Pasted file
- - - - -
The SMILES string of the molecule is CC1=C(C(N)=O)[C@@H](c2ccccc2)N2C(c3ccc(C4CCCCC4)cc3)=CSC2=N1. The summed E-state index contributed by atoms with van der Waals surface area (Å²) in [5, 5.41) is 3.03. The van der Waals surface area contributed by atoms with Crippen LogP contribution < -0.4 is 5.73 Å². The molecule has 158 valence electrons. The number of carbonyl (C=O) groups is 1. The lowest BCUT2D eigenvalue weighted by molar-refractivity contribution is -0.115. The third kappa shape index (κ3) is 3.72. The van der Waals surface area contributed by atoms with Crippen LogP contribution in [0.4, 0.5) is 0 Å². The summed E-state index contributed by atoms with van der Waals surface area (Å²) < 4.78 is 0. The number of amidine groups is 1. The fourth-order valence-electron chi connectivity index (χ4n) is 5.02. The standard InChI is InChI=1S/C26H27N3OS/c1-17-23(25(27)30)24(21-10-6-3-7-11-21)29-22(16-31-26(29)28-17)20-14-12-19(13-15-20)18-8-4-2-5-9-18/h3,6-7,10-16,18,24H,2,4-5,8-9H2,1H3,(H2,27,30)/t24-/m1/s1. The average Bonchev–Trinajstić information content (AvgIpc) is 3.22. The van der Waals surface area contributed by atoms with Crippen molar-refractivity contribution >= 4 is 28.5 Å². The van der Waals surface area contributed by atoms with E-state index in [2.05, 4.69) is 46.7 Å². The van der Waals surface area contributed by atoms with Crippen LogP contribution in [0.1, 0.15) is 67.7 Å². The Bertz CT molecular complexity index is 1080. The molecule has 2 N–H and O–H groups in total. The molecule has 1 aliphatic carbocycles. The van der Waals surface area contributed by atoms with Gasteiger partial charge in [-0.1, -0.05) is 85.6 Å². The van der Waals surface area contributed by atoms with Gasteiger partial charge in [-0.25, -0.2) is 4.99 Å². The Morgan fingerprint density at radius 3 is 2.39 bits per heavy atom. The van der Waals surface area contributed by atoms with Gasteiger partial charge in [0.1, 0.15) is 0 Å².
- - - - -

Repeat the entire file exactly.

The SMILES string of the molecule is CC1=C(C(N)=O)[C@@H](c2ccccc2)N2C(c3ccc(C4CCCCC4)cc3)=CSC2=N1. The summed E-state index contributed by atoms with van der Waals surface area (Å²) in [5, 5.41) is 3.03. The van der Waals surface area contributed by atoms with Crippen LogP contribution < -0.4 is 5.73 Å². The molecule has 158 valence electrons. The number of carbonyl (C=O) groups is 1. The lowest BCUT2D eigenvalue weighted by molar-refractivity contribution is -0.115. The third kappa shape index (κ3) is 3.72. The van der Waals surface area contributed by atoms with Crippen LogP contribution in [0.4, 0.5) is 0 Å². The summed E-state index contributed by atoms with van der Waals surface area (Å²) < 4.78 is 0. The number of amidine groups is 1. The fourth-order valence-electron chi connectivity index (χ4n) is 5.02. The standard InChI is InChI=1S/C26H27N3OS/c1-17-23(25(27)30)24(21-10-6-3-7-11-21)29-22(16-31-26(29)28-17)20-14-12-19(13-15-20)18-8-4-2-5-9-18/h3,6-7,10-16,18,24H,2,4-5,8-9H2,1H3,(H2,27,30)/t24-/m1/s1. The average Bonchev–Trinajstić information content (AvgIpc) is 3.22. The van der Waals surface area contributed by atoms with Crippen molar-refractivity contribution >= 4 is 28.5 Å². The van der Waals surface area contributed by atoms with E-state index in [2.05, 4.69) is 46.7 Å². The van der Waals surface area contributed by atoms with Crippen LogP contribution in [0.1, 0.15) is 67.7 Å². The Bertz CT molecular complexity index is 1080. The molecule has 2 N–H and O–H groups in total. The molecule has 1 aliphatic carbocycles. The van der Waals surface area contributed by atoms with Gasteiger partial charge in [-0.1, -0.05) is 85.6 Å². The van der Waals surface area contributed by atoms with Gasteiger partial charge in [-0.25, -0.2) is 4.99 Å². The Morgan fingerprint density at radius 3 is 2.39 bits per heavy atom. The van der Waals surface area contributed by atoms with Gasteiger partial charge in [0.1, 0.15) is 0 Å².